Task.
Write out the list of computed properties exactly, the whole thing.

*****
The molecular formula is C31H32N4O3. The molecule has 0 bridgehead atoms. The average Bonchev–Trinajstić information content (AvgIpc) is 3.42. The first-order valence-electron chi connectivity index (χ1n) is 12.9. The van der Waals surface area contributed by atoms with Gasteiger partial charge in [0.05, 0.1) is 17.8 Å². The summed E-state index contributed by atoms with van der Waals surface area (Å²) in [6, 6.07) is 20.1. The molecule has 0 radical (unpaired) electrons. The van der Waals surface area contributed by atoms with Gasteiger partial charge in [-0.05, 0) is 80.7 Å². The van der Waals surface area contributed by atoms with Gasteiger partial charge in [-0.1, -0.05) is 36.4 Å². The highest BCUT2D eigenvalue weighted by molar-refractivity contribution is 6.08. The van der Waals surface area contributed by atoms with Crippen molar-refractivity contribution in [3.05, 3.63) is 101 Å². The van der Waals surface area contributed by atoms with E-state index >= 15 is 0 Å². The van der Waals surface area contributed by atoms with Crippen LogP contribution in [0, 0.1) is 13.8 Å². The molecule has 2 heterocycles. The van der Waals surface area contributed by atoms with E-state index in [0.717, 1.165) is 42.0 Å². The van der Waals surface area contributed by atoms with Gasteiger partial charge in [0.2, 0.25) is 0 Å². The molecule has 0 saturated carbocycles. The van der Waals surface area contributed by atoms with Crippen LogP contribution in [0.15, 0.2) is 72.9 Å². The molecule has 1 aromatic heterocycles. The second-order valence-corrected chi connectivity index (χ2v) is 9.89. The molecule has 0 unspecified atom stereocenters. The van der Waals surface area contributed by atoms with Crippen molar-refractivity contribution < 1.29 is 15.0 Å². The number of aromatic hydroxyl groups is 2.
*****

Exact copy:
The molecular formula is C31H32N4O3. The molecule has 0 bridgehead atoms. The average Bonchev–Trinajstić information content (AvgIpc) is 3.42. The first-order valence-electron chi connectivity index (χ1n) is 12.9. The van der Waals surface area contributed by atoms with Gasteiger partial charge in [0.05, 0.1) is 17.8 Å². The summed E-state index contributed by atoms with van der Waals surface area (Å²) in [6, 6.07) is 20.1. The molecule has 0 radical (unpaired) electrons. The van der Waals surface area contributed by atoms with Gasteiger partial charge in [-0.05, 0) is 80.7 Å². The van der Waals surface area contributed by atoms with Gasteiger partial charge in [-0.1, -0.05) is 36.4 Å². The highest BCUT2D eigenvalue weighted by molar-refractivity contribution is 6.08. The van der Waals surface area contributed by atoms with Crippen molar-refractivity contribution in [3.05, 3.63) is 101 Å². The van der Waals surface area contributed by atoms with E-state index >= 15 is 0 Å². The van der Waals surface area contributed by atoms with Crippen LogP contribution in [0, 0.1) is 13.8 Å². The molecule has 2 heterocycles. The van der Waals surface area contributed by atoms with E-state index in [0.717, 1.165) is 42.0 Å². The van der Waals surface area contributed by atoms with Gasteiger partial charge in [0.2, 0.25) is 0 Å². The molecule has 0 saturated carbocycles. The van der Waals surface area contributed by atoms with Crippen LogP contribution in [0.15, 0.2) is 72.9 Å². The molecule has 1 aromatic heterocycles. The second-order valence-corrected chi connectivity index (χ2v) is 9.89. The molecule has 0 unspecified atom stereocenters. The van der Waals surface area contributed by atoms with Crippen molar-refractivity contribution < 1.29 is 15.0 Å². The number of aromatic hydroxyl groups is 2.